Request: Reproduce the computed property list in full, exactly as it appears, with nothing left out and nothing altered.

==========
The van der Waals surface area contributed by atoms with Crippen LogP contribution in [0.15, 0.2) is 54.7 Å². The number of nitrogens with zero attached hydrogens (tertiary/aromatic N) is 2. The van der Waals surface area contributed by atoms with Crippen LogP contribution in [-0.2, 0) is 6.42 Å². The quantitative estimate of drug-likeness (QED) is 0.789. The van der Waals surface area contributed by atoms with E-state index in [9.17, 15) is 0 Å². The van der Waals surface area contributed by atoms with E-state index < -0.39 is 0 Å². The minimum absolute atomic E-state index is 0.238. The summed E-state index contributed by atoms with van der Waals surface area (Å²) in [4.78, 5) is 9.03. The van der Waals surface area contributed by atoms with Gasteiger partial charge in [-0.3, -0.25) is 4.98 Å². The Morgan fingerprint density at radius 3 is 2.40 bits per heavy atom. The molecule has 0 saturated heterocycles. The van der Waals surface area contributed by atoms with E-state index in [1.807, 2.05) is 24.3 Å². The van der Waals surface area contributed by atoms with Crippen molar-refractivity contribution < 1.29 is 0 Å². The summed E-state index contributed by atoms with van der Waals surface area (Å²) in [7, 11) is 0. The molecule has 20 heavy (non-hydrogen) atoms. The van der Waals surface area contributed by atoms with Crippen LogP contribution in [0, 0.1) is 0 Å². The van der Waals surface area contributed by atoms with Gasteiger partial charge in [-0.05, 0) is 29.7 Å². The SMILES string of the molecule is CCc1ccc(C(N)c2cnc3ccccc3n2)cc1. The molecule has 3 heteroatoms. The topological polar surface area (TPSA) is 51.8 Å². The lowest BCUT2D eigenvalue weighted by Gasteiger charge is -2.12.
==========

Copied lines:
The van der Waals surface area contributed by atoms with Crippen LogP contribution in [0.15, 0.2) is 54.7 Å². The number of nitrogens with zero attached hydrogens (tertiary/aromatic N) is 2. The van der Waals surface area contributed by atoms with Crippen LogP contribution in [-0.2, 0) is 6.42 Å². The quantitative estimate of drug-likeness (QED) is 0.789. The van der Waals surface area contributed by atoms with E-state index in [9.17, 15) is 0 Å². The van der Waals surface area contributed by atoms with E-state index < -0.39 is 0 Å². The minimum absolute atomic E-state index is 0.238. The summed E-state index contributed by atoms with van der Waals surface area (Å²) in [4.78, 5) is 9.03. The van der Waals surface area contributed by atoms with Gasteiger partial charge in [-0.3, -0.25) is 4.98 Å². The Morgan fingerprint density at radius 3 is 2.40 bits per heavy atom. The molecule has 0 saturated heterocycles. The van der Waals surface area contributed by atoms with E-state index in [1.807, 2.05) is 24.3 Å². The van der Waals surface area contributed by atoms with Crippen molar-refractivity contribution < 1.29 is 0 Å². The summed E-state index contributed by atoms with van der Waals surface area (Å²) in [7, 11) is 0. The molecule has 20 heavy (non-hydrogen) atoms. The van der Waals surface area contributed by atoms with Crippen LogP contribution in [0, 0.1) is 0 Å². The van der Waals surface area contributed by atoms with Gasteiger partial charge in [-0.05, 0) is 29.7 Å². The SMILES string of the molecule is CCc1ccc(C(N)c2cnc3ccccc3n2)cc1. The molecule has 3 heteroatoms. The topological polar surface area (TPSA) is 51.8 Å². The lowest BCUT2D eigenvalue weighted by Gasteiger charge is -2.12.